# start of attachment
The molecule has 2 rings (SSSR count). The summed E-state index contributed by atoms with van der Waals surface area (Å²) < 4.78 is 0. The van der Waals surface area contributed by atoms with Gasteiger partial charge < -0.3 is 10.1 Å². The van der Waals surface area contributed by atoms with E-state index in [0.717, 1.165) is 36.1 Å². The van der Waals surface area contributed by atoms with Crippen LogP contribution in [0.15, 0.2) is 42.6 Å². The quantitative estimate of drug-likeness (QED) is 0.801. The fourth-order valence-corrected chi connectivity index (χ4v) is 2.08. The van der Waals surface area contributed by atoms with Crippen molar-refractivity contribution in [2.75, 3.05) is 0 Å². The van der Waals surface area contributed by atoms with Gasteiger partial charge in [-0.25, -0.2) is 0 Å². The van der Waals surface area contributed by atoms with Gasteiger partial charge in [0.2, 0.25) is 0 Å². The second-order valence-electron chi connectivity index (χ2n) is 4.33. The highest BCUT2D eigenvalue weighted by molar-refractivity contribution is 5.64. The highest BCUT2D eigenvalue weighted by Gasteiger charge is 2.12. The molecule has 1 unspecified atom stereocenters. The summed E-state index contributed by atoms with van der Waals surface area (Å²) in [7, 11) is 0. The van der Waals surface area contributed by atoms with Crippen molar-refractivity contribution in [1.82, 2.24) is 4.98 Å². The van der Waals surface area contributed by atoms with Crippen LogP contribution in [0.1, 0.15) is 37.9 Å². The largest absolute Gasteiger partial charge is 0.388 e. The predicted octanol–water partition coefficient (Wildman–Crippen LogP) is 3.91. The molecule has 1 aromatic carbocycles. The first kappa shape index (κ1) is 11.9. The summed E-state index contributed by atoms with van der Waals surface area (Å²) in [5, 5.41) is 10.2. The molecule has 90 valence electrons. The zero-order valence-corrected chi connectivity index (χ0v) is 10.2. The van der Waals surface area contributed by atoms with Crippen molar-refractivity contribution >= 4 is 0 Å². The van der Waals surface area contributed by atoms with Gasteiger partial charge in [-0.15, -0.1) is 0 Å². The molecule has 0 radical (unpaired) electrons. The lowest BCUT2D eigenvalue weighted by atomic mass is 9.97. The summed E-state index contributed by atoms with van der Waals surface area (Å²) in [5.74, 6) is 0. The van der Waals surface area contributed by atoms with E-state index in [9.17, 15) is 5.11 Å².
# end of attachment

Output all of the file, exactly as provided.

The molecule has 2 rings (SSSR count). The summed E-state index contributed by atoms with van der Waals surface area (Å²) < 4.78 is 0. The van der Waals surface area contributed by atoms with Gasteiger partial charge < -0.3 is 10.1 Å². The van der Waals surface area contributed by atoms with E-state index in [0.717, 1.165) is 36.1 Å². The van der Waals surface area contributed by atoms with Crippen LogP contribution in [0.15, 0.2) is 42.6 Å². The quantitative estimate of drug-likeness (QED) is 0.801. The fourth-order valence-corrected chi connectivity index (χ4v) is 2.08. The van der Waals surface area contributed by atoms with Crippen molar-refractivity contribution in [2.75, 3.05) is 0 Å². The van der Waals surface area contributed by atoms with Gasteiger partial charge in [-0.25, -0.2) is 0 Å². The van der Waals surface area contributed by atoms with Gasteiger partial charge in [0.2, 0.25) is 0 Å². The second-order valence-electron chi connectivity index (χ2n) is 4.33. The highest BCUT2D eigenvalue weighted by molar-refractivity contribution is 5.64. The highest BCUT2D eigenvalue weighted by Gasteiger charge is 2.12. The molecule has 1 unspecified atom stereocenters. The summed E-state index contributed by atoms with van der Waals surface area (Å²) in [7, 11) is 0. The van der Waals surface area contributed by atoms with Crippen molar-refractivity contribution in [1.82, 2.24) is 4.98 Å². The van der Waals surface area contributed by atoms with Crippen LogP contribution in [0.1, 0.15) is 37.9 Å². The largest absolute Gasteiger partial charge is 0.388 e. The predicted octanol–water partition coefficient (Wildman–Crippen LogP) is 3.91. The molecule has 1 aromatic carbocycles. The first kappa shape index (κ1) is 11.9. The summed E-state index contributed by atoms with van der Waals surface area (Å²) in [5, 5.41) is 10.2. The molecule has 90 valence electrons. The zero-order valence-corrected chi connectivity index (χ0v) is 10.2. The van der Waals surface area contributed by atoms with Crippen molar-refractivity contribution >= 4 is 0 Å². The van der Waals surface area contributed by atoms with Gasteiger partial charge in [-0.15, -0.1) is 0 Å². The molecule has 0 radical (unpaired) electrons. The lowest BCUT2D eigenvalue weighted by atomic mass is 9.97. The summed E-state index contributed by atoms with van der Waals surface area (Å²) in [5.74, 6) is 0. The van der Waals surface area contributed by atoms with E-state index in [9.17, 15) is 5.11 Å².